In three studies we explored the robustness of tool-making knowledge gained by children from others. Each study focussed on one aspect of robust generalization: retention over time (Study 1) and transfer across problems (Studies 2 and 3). In these, the first studies of children’s learnt knowledge of tool-making, we aimed to expand our understanding of children’s tool making, to explore in principle whether their knowledge is sufficiently robust that it could transmit innovation through a culture and to illustrate new topics for further research in this field.
We investigated the first way in which tool-making learning might be robust: do children retain knowledge over time about how to make a simple tool that has been demonstrated to them. Our study was opportunistic. We had the chance to return to a school where we had previously tested 4- to 6-year-olds after a period of 3 months. In the original testing session at Time 1 (T1), children were presented with the transparent tube task with a straight pipecleaner and given a minute to retrieve the bucket (the original T1 data are reported in Cutting et al., 2014). In line with previous findings, innovation performance was poor, but most children succeeded after the experimenter demonstrated how to make (but not use) a hook. At Time 2 (T2) 3 months later, we gave children the possibility of demonstrating retention, i.e., the same experimenter re-presented children with the same apparatus. Our question was whether children would solve the task at T2 at higher levels of success than at T1.
In the original study, we had explored how the adult demonstration aided children in learning how to make a tool by using a two-stage demonstration. Children who failed to innovate their own tool were first shown simply a pre-made hook (made from an identical pipecleaner), but not how to make it. If, after a further 30 s, children were still unsuccessful, the experimenter demonstrated how to make the tool: bending an identical pipecleaner into an appropriately sized hook in full view of the child. Would the robustness of children’s knowledge of how to make a simple tool, demonstrated at Time 2, be influenced by how they learnt the technique at Time 1? One possibility is that children who were shown an end-state demonstration but figured out the means to make the tool themselves may have better knowledge. On the other hand, if children needed the bending demonstration to succeed, then they would have had more exposure to hooks and hook making at T1, which may lead to more resilient memories. A third possibility was that children’s memories are relatively insensitive to how knowledge about tool making is gained.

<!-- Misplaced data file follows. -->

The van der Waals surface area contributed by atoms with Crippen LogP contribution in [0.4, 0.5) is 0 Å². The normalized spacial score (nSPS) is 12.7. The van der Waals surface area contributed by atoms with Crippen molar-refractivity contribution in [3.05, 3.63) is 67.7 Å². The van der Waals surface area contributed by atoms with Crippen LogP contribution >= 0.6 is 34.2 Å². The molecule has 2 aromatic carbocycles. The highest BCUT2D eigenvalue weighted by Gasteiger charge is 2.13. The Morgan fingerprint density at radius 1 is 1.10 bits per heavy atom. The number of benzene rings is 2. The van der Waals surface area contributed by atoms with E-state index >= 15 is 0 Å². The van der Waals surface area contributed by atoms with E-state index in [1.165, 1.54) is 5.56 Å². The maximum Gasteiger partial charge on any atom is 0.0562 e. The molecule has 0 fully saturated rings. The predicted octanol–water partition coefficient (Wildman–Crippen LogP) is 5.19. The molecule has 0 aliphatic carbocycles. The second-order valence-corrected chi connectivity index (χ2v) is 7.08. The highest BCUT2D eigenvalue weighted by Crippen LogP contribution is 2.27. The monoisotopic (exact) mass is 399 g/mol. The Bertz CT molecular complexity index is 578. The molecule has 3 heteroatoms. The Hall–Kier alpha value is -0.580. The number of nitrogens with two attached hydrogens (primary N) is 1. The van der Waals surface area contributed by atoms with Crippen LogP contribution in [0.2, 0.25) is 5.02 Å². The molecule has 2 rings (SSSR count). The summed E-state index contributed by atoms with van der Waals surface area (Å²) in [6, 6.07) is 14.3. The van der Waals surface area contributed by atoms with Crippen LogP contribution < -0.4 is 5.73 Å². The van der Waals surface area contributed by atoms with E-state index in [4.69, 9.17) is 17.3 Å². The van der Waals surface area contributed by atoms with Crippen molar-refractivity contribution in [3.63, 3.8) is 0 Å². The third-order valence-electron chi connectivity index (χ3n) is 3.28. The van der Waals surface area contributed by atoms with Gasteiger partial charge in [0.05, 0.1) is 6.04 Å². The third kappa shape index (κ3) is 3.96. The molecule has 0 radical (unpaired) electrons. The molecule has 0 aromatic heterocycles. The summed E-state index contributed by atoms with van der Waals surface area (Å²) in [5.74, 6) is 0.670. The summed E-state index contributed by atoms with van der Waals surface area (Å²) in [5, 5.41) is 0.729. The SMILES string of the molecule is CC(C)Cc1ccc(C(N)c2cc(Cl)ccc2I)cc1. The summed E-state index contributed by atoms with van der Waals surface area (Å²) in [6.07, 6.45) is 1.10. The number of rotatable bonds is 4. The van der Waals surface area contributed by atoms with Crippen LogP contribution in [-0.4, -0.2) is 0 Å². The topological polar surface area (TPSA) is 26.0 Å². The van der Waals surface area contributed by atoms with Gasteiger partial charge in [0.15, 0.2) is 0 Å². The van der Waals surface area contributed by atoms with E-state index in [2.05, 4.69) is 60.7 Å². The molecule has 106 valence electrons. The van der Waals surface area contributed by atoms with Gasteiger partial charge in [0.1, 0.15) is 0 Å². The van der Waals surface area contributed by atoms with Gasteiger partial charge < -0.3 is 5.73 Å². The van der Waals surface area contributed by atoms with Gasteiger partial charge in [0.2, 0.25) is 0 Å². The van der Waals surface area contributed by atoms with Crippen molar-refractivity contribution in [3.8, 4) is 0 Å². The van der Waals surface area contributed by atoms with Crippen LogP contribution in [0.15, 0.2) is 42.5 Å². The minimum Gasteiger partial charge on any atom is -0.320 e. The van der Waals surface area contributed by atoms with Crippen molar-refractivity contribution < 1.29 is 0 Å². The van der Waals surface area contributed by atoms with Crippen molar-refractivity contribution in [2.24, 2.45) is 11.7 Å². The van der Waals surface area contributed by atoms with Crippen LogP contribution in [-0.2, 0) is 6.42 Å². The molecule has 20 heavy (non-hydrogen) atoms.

Fifty-eight children (29 girls) participated in the original study. Four of them did not participate at T2 (n.b. performance at T1 by these children was distributed across the different categories: 1 solved the task after the endstate demonstration, 1 after the bending demonstration, 2 failed to solve the task). The children who participated at T2 were 28 younger children (16 girls) aged 52–64 months, mean 57 months, and 25 older children (11 girls) aged 65–76 months, mean 71 months. Age groups were based on school class. Children were recruited from and tested at a school serving a predominantly working class white population in the UK.
We used a tall transparent tube (22 cm tall with a 4 cm opening) attached to a board (35 cm × 21 cm, to prevent it being turned over), a straight white pipecleaner (29 cm), and a piece of black string (29 cm). As in previous studies, the string was included as a distractor and was not needed to solve the task. A small bucket was placed in the bottom of the tube containing a sticker (see Figure 1). Where a demonstration was necessary, the experimenter used a second identical pipecleaner.
The procedures for the studies reported in this paper were approved by the University of Birmingham, UK, STEM Ethical Review Committee.
At both times children were tested in a quiet area away outside the classroom by a female experimenter (NC). They were shown the apparatus, pre-baited with the sticker and told, “If you can get the sticker out of here you can keep it.” They were given one minute to solve the task with the experimenter giving only neutral prompts if necessary, e.g., ‘you can try these things.’ If after one minute children failed to retrieve the bucket, the experimenter instructed them to stop and put down the materials. She then said ‘look at this’ and showed the child a hook made from an identical pipecleaner (target-tool demonstration). Children did not see the hook being made. Following this demonstration, children had a further 30 s to try to solve the task. If they had still not retrieved the bucket, the experimenter asked them to stop and put down the materials and then said ‘watch this.’ She demonstrated bending an identical straight pipecleaner into a hook (tool-creation demonstration). Children had a final minute to solve the task, with any who failed after this third phase being assisted by the experimenter. Children participated in the same procedure at T1 and T2 (3 months after T1). N.b. at T1 children were allocated to one of two conditions. One condition saw a warm-up phase where the materials were manipulated by the experimenter and the child. As this made no difference to tool-making success at T1 or T2, we do not consider this any further.